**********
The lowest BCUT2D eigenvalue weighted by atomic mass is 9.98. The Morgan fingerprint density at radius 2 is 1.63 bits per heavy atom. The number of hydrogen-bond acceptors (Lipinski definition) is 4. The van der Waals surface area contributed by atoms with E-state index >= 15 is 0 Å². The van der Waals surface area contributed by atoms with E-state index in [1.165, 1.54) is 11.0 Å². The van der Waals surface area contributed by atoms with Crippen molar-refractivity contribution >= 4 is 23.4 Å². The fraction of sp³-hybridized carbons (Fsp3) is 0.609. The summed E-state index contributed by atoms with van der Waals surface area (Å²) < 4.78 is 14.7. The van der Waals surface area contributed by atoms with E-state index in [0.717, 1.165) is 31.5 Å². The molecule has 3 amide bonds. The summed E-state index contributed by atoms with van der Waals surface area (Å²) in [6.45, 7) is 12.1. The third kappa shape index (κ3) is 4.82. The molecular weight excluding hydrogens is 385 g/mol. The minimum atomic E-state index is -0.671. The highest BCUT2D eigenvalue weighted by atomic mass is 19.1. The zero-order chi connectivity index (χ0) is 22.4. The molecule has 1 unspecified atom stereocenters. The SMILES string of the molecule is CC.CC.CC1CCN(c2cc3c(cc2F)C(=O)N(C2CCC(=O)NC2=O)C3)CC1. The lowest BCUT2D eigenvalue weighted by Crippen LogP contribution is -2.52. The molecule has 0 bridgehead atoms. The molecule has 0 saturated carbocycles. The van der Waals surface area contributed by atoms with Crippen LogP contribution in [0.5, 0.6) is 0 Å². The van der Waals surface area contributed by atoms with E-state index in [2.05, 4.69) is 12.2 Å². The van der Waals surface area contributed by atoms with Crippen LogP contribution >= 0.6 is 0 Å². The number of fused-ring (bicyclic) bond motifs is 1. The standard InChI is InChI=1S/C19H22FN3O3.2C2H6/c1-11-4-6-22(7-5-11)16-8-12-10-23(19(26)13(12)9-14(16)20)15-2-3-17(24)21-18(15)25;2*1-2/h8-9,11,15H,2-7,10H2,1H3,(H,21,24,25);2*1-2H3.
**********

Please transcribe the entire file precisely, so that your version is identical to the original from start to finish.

The lowest BCUT2D eigenvalue weighted by atomic mass is 9.98. The Morgan fingerprint density at radius 2 is 1.63 bits per heavy atom. The number of hydrogen-bond acceptors (Lipinski definition) is 4. The van der Waals surface area contributed by atoms with E-state index >= 15 is 0 Å². The van der Waals surface area contributed by atoms with E-state index in [1.165, 1.54) is 11.0 Å². The van der Waals surface area contributed by atoms with Crippen molar-refractivity contribution >= 4 is 23.4 Å². The fraction of sp³-hybridized carbons (Fsp3) is 0.609. The summed E-state index contributed by atoms with van der Waals surface area (Å²) < 4.78 is 14.7. The van der Waals surface area contributed by atoms with E-state index in [0.717, 1.165) is 31.5 Å². The molecule has 3 amide bonds. The summed E-state index contributed by atoms with van der Waals surface area (Å²) in [6.45, 7) is 12.1. The third kappa shape index (κ3) is 4.82. The molecular weight excluding hydrogens is 385 g/mol. The minimum atomic E-state index is -0.671. The highest BCUT2D eigenvalue weighted by atomic mass is 19.1. The zero-order chi connectivity index (χ0) is 22.4. The molecule has 1 unspecified atom stereocenters. The SMILES string of the molecule is CC.CC.CC1CCN(c2cc3c(cc2F)C(=O)N(C2CCC(=O)NC2=O)C3)CC1. The lowest BCUT2D eigenvalue weighted by Crippen LogP contribution is -2.52. The molecule has 0 bridgehead atoms. The molecule has 0 saturated carbocycles. The van der Waals surface area contributed by atoms with Crippen LogP contribution in [0.5, 0.6) is 0 Å². The van der Waals surface area contributed by atoms with E-state index in [2.05, 4.69) is 12.2 Å². The van der Waals surface area contributed by atoms with Crippen LogP contribution >= 0.6 is 0 Å². The number of fused-ring (bicyclic) bond motifs is 1. The standard InChI is InChI=1S/C19H22FN3O3.2C2H6/c1-11-4-6-22(7-5-11)16-8-12-10-23(19(26)13(12)9-14(16)20)15-2-3-17(24)21-18(15)25;2*1-2/h8-9,11,15H,2-7,10H2,1H3,(H,21,24,25);2*1-2H3.